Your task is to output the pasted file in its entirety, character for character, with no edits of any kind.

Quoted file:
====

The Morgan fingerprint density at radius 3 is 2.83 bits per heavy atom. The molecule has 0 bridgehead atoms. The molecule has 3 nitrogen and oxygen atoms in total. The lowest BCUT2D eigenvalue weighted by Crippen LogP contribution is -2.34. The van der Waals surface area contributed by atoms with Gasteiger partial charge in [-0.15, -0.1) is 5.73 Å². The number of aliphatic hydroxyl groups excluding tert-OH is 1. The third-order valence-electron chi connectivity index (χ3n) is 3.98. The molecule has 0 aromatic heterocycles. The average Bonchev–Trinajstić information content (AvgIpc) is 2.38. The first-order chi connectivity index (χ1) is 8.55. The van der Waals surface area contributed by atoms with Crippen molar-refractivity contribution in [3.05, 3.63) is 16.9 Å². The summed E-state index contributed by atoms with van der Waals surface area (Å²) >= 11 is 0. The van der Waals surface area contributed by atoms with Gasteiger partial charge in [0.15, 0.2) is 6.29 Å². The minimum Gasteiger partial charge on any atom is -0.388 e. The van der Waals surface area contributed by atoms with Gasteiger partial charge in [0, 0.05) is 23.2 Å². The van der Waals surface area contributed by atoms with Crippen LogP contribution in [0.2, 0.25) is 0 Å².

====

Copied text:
The Morgan fingerprint density at radius 3 is 2.83 bits per heavy atom. The molecule has 0 bridgehead atoms. The molecule has 3 nitrogen and oxygen atoms in total. The lowest BCUT2D eigenvalue weighted by Crippen LogP contribution is -2.34. The van der Waals surface area contributed by atoms with Gasteiger partial charge in [-0.15, -0.1) is 5.73 Å². The number of aliphatic hydroxyl groups excluding tert-OH is 1. The third-order valence-electron chi connectivity index (χ3n) is 3.98. The molecule has 0 aromatic heterocycles. The average Bonchev–Trinajstić information content (AvgIpc) is 2.38. The first-order chi connectivity index (χ1) is 8.55. The van der Waals surface area contributed by atoms with Crippen molar-refractivity contribution in [3.05, 3.63) is 16.9 Å². The summed E-state index contributed by atoms with van der Waals surface area (Å²) >= 11 is 0. The van der Waals surface area contributed by atoms with Gasteiger partial charge in [0.15, 0.2) is 6.29 Å². The minimum Gasteiger partial charge on any atom is -0.388 e. The van der Waals surface area contributed by atoms with Gasteiger partial charge in [0, 0.05) is 23.2 Å². The van der Waals surface area contributed by atoms with Crippen LogP contribution in [0.2, 0.25) is 0 Å².